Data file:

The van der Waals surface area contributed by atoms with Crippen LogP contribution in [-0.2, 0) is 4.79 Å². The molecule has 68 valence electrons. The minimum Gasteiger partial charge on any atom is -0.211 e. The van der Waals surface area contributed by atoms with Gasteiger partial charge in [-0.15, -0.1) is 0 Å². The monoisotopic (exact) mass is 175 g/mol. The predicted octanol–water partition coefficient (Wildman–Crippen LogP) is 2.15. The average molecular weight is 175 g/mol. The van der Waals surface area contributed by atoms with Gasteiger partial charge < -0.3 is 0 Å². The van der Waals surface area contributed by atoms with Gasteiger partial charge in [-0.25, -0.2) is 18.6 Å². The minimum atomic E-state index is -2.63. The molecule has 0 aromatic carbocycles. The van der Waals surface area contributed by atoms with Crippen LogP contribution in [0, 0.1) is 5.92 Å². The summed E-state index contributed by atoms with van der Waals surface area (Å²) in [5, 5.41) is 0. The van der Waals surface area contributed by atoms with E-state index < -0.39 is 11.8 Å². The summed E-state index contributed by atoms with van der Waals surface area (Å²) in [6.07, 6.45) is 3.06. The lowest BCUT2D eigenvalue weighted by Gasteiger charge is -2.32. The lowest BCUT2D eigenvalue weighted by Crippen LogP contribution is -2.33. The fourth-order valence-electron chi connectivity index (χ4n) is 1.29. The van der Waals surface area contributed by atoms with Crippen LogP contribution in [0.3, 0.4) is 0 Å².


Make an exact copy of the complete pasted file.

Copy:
The van der Waals surface area contributed by atoms with Crippen LogP contribution in [-0.2, 0) is 4.79 Å². The molecule has 68 valence electrons. The minimum Gasteiger partial charge on any atom is -0.211 e. The van der Waals surface area contributed by atoms with Gasteiger partial charge in [-0.15, -0.1) is 0 Å². The monoisotopic (exact) mass is 175 g/mol. The predicted octanol–water partition coefficient (Wildman–Crippen LogP) is 2.15. The average molecular weight is 175 g/mol. The van der Waals surface area contributed by atoms with Gasteiger partial charge < -0.3 is 0 Å². The van der Waals surface area contributed by atoms with Gasteiger partial charge in [-0.25, -0.2) is 18.6 Å². The minimum atomic E-state index is -2.63. The molecule has 0 aromatic carbocycles. The van der Waals surface area contributed by atoms with Crippen LogP contribution in [0, 0.1) is 5.92 Å². The summed E-state index contributed by atoms with van der Waals surface area (Å²) in [5, 5.41) is 0. The van der Waals surface area contributed by atoms with E-state index < -0.39 is 11.8 Å². The summed E-state index contributed by atoms with van der Waals surface area (Å²) in [6.07, 6.45) is 3.06. The lowest BCUT2D eigenvalue weighted by Gasteiger charge is -2.32. The lowest BCUT2D eigenvalue weighted by Crippen LogP contribution is -2.33. The fourth-order valence-electron chi connectivity index (χ4n) is 1.29. The van der Waals surface area contributed by atoms with Crippen LogP contribution in [0.3, 0.4) is 0 Å².